Everyone has BRCA1 and BRCA2 genes, but some people are born with an error, or mutation, in one of these genes. Men and women with a gene mutation in either BRCA1 or BRCA2 are at heightened risk for certain cancers, including breast, ovarian, prostate, and pancreatic cancers. These gene mutations can be passed on to children by either men or women.

What are BRCA1 and BRCA2?

BRCA1 vs. BRCA2

BRCA1  and  BRCA2  are just two of about 20,000 genes inside of every cell of your body. They are tumor suppressor genes, which means they play a role in controlling or preventing cancer. Both men and women have  BRCA1  and  BRCA2  genes. When there is a mutation in a  BRCA1  or  BRCA2  gene, an individual has increased cancer risks. They can also pass the mutation on to their children who will then have increased cancer risks in adulthood.

Are mutations in BRCA1 and BRCA2 the only ones that increase cancer risk?

While it is known that mutations in BRCA1 and  BRCA2 can increase cancer risk, it is also known that there are other genes that impact a person’s cancer risks. Genetic testing of genes other than BRCA1 and BRCA2 may be suggested if there is a significant chance of finding information that will impact medical care. It is likely there are more undiscovered genes that increase breast or ovarian cancer risk.

Better testing technologies are allowing researchers to take an in depth look at the entire DNA sequence. Through this “whole genome” approach more and more cancer susceptibility genes will be identified. It will take time to determine if these genes increase risk enough to impact medical care.

Are BRCA1 and BRCA2 mutations common? Are Ashkenazi Jewish people more likely to have them?

Inherited mutations in the genes  BRCA1  and  BRCA2  are rare. Only about 1 in 300 to 1 in 800 individuals have a mutation. However, these gene mutations are more common in certain ethnic groups. For example, men and women of Eastern or Central European Jewish descent (Ashkenazi Jewish) have a 1 in 40 chance of having a  BRCA1  or  BRCA2  mutation.

Can men and women carry a BRCA mutation?

Both men and women can inherit and pass on a BRCA gene mutation. Both men and women with a BRCA mutation have increased cancer risks.

What are the cancer risks for people with mutations in BRCA1 and BRCA2?

A positive BRCA1 or BRCA2 test result means that a person has an inherited mutation in either gene and is at increased risk for certain cancers. The cancer risks associated with BRCA1 and BRCA2 in men and women carrying mutations are presented as ranges.

INCREASED LIFETIME CANCER RISK

WITH A BRCA MUTATION

BREAST

75

%

UP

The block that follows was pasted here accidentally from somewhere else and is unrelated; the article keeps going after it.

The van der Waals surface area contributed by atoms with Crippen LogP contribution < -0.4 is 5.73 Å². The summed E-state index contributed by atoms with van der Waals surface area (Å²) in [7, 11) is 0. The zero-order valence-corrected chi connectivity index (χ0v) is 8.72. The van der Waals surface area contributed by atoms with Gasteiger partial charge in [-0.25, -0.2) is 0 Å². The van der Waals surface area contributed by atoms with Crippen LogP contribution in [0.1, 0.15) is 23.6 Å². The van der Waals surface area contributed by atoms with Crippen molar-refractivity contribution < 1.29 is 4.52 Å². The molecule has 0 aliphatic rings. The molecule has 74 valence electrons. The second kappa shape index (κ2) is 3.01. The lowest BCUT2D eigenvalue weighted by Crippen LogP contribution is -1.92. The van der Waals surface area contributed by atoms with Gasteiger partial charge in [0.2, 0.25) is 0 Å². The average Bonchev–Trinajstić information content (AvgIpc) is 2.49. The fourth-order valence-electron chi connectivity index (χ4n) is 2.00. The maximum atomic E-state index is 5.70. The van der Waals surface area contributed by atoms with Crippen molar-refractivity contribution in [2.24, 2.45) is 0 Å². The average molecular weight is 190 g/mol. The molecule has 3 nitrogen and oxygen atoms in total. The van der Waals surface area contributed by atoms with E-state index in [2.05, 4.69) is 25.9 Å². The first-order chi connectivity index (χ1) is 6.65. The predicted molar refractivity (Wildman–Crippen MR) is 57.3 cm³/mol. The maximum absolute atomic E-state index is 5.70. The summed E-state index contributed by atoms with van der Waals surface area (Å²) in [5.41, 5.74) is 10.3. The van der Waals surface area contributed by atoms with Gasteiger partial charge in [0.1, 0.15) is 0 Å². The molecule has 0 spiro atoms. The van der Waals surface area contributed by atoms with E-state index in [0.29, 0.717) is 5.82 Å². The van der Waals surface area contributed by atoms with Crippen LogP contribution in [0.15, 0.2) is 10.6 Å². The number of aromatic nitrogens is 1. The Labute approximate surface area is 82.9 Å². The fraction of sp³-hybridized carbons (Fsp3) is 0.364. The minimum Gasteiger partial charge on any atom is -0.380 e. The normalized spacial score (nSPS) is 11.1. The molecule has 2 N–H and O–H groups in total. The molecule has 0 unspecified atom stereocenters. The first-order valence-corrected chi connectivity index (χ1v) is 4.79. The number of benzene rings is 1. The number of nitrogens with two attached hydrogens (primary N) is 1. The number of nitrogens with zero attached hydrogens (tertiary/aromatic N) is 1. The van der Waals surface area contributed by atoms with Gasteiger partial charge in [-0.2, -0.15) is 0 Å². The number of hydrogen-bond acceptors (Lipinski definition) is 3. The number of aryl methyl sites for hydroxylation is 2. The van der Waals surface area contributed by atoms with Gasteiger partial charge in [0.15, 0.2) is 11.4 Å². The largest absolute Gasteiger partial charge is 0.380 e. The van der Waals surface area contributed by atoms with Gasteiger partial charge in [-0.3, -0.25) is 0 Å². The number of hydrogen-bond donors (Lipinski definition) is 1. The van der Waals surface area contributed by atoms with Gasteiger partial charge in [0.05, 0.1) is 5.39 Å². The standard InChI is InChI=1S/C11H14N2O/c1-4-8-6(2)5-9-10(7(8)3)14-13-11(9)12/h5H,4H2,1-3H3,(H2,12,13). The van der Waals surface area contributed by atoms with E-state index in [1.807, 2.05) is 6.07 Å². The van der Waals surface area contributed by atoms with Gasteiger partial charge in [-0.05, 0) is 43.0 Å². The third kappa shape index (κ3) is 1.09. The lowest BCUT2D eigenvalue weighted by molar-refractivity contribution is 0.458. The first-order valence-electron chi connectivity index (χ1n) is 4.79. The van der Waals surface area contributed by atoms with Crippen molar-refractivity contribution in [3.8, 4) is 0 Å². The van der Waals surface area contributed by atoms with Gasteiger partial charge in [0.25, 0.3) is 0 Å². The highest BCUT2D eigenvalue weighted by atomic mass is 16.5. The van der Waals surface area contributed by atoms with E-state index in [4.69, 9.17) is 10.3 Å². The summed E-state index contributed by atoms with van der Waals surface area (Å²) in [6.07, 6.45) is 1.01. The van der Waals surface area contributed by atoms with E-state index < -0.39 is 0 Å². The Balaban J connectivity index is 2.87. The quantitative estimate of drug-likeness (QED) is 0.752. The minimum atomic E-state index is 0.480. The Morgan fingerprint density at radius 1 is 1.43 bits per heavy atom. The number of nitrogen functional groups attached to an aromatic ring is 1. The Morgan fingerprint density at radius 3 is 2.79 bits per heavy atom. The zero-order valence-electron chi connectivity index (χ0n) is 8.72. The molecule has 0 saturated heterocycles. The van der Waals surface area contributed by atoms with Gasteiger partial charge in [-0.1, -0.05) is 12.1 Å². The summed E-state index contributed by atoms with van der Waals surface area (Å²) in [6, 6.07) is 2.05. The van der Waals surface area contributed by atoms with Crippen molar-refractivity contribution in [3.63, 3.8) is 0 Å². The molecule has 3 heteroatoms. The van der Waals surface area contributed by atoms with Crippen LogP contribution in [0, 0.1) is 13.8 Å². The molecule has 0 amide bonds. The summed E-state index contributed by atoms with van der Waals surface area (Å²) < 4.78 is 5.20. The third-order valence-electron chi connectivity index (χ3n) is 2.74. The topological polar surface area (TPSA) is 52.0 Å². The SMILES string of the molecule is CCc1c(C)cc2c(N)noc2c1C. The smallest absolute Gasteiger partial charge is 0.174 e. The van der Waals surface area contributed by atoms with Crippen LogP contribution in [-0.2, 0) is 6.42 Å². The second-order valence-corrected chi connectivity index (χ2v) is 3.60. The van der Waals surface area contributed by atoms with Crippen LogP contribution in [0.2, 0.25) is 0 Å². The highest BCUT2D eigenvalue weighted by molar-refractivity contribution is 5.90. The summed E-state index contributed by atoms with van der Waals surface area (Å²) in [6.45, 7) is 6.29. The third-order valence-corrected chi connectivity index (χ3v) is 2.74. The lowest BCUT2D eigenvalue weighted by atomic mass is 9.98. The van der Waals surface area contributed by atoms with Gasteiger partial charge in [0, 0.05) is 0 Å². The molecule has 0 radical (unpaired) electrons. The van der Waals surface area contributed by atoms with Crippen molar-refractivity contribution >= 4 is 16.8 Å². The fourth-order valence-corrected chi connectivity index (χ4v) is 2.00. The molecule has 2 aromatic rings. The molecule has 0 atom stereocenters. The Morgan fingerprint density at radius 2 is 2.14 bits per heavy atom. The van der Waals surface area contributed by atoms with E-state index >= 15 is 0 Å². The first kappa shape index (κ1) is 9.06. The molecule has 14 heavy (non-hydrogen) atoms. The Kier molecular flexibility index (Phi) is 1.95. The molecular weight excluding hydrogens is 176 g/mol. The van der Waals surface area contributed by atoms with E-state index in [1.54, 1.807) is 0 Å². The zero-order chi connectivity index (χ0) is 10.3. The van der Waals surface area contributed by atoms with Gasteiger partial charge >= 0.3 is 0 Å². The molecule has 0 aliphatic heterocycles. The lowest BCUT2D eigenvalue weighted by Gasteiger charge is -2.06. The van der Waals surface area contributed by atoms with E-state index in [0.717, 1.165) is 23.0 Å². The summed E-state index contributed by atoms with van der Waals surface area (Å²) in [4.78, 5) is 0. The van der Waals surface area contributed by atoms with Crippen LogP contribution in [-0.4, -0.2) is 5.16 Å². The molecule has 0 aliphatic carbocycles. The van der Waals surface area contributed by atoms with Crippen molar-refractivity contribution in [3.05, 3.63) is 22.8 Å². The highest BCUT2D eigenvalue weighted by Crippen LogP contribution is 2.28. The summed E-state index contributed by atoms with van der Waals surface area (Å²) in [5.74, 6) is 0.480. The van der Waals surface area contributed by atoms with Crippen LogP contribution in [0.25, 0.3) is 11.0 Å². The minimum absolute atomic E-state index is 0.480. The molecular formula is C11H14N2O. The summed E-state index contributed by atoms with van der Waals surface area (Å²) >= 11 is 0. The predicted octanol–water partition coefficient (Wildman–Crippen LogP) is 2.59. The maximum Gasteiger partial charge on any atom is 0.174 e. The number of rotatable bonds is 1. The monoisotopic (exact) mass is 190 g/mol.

TO

OVARIAN

50

%

UP
TO

PROSTATE

25

%

UP
TO

 

Do all people with BRCA mutations develop cancer?

People with mutations in BRCA1 or BRCA2 may develop one or more cancers, or they may not develop cancer at all. Unfortunately, being diagnosed with one type of cancer does not mean that other cancer risks no longer apply. For example, women with a BRCA mutation with breast cancer are at increased risk of developing a second new breast cancer and other cancers.

What is PALB2 and what does it mean for me?

Like BRCA1 and BRCA2, PALB2 is one of the body’s roughly 20,000 genes. The PALB2  gene produces proteins that work with the BRCA2 gene. Mutations can occur in the PALB2 gene but are quite rare and are found in 1% of women with breast cancer.

Individuals with a PALB2 mutation have an increased risk of breast cancer. Current research has shown that PALB2 mutations increase a woman’s risk of breast cancer to 35% by age 70 and can be higher depending on her family history. PALB2 mutations also appear to increase the risk of male breast cancer and pancreatic cancer; although the exact lifetime risks are unknown. Research is ongoing to determine if PALB2 mutations increase the risk for other cancers.

If you have tested positive for a BRCA1/2 mutation and are being followed under a personalized cancer risk management plan, it is highly unlikely that testing for PALB2 would be helpful to you because your hereditary risk is already known.

If you’ve tested negative for a BRCA1/2 mutation, please speak to your genetic counselor about whether testing for additional genes that increase cancer risk makes sense for you in the context of your personal and family history.

Genetics is a constantly evolving field. Questions about testing for additional genes that may increase cancer risk should be directed to your genetic provider.

What are genes?

Genes are the instruction manuals within in all of our cells. Genes are made up of DNA, which act as letters that spell a chemical code. Through the chemical code the body receives messages that control every bodily function. Most body functions, such as digestion, are complicated and involve not just one, but many genes. Certain genes may produce brown hair while other genes send messages for blonde hair.